Application of the Precautionary Principle
As a general statement FOG believes that many offset actions are not proven to prevent loss of species or degradation of habitat. These include the 100 m buffer zone which, without evidence, is supposed to provide adequate protection to Superb Parrot nesting trees, whilst also serving a role as a bushfire Outer Asset Protection Zone; the assumption that Golden Sun Moth will naturally move into uninhabited land if it is made more habitable; and the assumption that management for retention of ecological values is compatible with managing land for bushfire mitigation (if Outer Asset Zones are incorporated into areas to be retained for conservation). FOG supports a stronger use of the Precautionary Principle, in that such actions should only be applied after they are proved to not impact MNES.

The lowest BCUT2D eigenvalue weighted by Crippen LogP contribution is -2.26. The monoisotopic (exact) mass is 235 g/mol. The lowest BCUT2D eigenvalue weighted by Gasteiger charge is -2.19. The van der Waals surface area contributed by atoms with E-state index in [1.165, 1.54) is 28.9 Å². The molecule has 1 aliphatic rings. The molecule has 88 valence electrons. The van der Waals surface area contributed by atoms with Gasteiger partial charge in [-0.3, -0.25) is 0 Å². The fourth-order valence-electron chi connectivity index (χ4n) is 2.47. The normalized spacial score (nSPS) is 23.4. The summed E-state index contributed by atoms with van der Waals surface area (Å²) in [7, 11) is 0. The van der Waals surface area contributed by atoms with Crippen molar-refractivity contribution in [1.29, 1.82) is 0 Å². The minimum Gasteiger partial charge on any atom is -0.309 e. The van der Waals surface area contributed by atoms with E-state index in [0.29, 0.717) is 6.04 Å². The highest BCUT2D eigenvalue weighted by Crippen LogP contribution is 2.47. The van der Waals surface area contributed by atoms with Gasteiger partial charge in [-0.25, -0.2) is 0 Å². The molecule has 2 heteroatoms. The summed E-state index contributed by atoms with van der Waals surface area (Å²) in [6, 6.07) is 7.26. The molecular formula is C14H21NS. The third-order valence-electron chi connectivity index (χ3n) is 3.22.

FOG notes in the Conservation Actions section (pages 31-34) of the Biodiversity Plan that a number of the actions (e.g. creation of new reserves) are planned to occur prior to commencement of construction in the nearby urban area. This is in accordance with the general view, also held by FOG, that offsets should be in place prior to the development occurring. However, FOG is concerned that, in fact, decisions about areas to be developed have already been taken and that offset proposals have been made with this in mind. Our reason for thinking this is the indicative land release proposed for 2013-14 (page 12 of the Biodiversity Plan). With so many blocks proposed for release in Throsby, Moncrieff and Kenny within the next 15 months, it is difficult to see how measured consideration of impacts can occur and any direct offsets required be in place in that timeframe.
Calculation of direct offsets